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Re: [cdt-dev] Is there interest in a rewritten managed build?


Sorry for the long writing but I think there is lots of confusion in how MBS works and without getting a common ground on how it works it is hard to rewrite MBS with confidence.
Thanks for sticking with me


Op 31/01/2023 om 9:59 schreef Christian Walther:
Jan Baeyens <jan@xxxxxxxxxx> wrote:
What is the reasoning to make the toolchain a child of configuration and not project type?
Different configurations need to be able to use different toolchains?

(Which, as previously mentioned, is functionality we are currently not using but reimplementing ourselves on a different layer, which I’m questioning, being unaware of the exact original reasons for the decision.)

Again I 100% agree with the need for a different toolchain per configuration. My idea was to select the ProjectType per configuration. When I read my proposal again I realized things are not as clear (in my head) as they should be. This is why this discussion helps me a lot. Thanks.

I think lots of the confusion is due to naming and implementation and it being a tough subject to get your head around.
Just so we use the same naming (here is my current understanding):
Conceptual tool:The tool we associate with a abstract action. Like compiler or linker.
Actual tool:A concrete existing implementation of a Conceptual tool provided by a ToolProvider. Like the Microsoft visual C++ compiler.
ToolchainType: A collection of conceptual tools with the inputTypes they accept and with the outputTypes they generate. The ToolchainType is described in the toolchain field in the plugin.xml.
ToolProvider: An identifier of a set of actual tools. To be useful for a toolchain a ToolProvider needs to satisfy all the conceptual tools needed for a toolchain. Like mingw, AVR, SAMD.
ProjectType: A template to create an actual CDT project. A projectType needs at least 1 toolchain and 1 configurationType.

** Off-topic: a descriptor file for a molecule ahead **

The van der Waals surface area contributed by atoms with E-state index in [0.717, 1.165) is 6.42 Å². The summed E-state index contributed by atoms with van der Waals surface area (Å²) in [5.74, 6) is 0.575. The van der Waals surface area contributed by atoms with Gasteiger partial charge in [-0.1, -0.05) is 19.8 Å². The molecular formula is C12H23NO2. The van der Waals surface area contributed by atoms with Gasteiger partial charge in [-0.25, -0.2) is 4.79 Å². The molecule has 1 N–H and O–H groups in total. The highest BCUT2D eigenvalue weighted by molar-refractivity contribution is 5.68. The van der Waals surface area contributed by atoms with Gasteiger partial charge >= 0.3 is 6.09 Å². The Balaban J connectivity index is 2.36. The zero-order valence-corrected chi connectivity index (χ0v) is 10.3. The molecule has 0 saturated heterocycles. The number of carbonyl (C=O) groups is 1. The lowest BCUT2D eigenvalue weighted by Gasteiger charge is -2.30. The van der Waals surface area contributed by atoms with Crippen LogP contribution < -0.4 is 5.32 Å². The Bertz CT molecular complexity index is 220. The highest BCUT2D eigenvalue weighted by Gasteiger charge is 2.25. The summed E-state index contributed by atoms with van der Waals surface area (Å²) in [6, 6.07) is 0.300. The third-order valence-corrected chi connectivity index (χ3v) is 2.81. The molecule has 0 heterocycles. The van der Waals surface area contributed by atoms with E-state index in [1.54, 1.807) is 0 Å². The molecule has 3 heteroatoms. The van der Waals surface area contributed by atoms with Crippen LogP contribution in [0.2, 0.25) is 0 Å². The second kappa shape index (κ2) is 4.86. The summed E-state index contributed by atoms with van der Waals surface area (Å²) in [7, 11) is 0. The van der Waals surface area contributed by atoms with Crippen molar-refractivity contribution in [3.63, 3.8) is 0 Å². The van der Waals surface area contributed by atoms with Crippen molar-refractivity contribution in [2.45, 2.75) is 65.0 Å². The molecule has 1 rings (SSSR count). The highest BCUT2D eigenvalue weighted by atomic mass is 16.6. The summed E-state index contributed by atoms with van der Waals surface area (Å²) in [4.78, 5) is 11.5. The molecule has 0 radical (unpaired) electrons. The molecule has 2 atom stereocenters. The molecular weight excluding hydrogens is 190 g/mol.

Configuration: A way to use the same source code to do something else. Like building for windows and linux.
ConfigurationType: A template to create a configuration. A ConfigurationType must know the ProjectType;
Toolchain: A actual implementation of the ToochainType combined with a toolProvider and A set of options.
(maybe we should rename Type to Template but inputTemplate and outputTemplate does not feel right to me)

The problem I see with having the toolchain under the configuration in the current MBS implementation
When a project is created from a projectType with 2 configurationTypes each with their own distinct toolchain you get all toolchains in your project. However as soon as a configuration gets lost you can never get that toolchain back.
Problem 1: as there is no constructor for a new toolchain based on the configurationType of projectType you can not introduce a deleted toolchain.
Problem 2: When a new version of the projectType contains a new configurationType with a new ToolchainType; you can not introduce this toolchainType in existing projects.
Problem 3: Because you can rename the configurations there is no guaranteed way to know which toolchain is being used (except for: building the project).

If you look closely at the toolchainTypes in the plugin.xml's of the CDT repository you will find that they are basically the same. Some superclass the toolchainType itself others contain the exact same ToolTypes superclassed by the same ToolType.
The only real differences I encountered are different options and different build properties.
My point is: I have not yet seen an actual ProjectType containing configurationTypes with actual different ToolChainTypes; (except for options and BuildProperties that can be dealt with differently).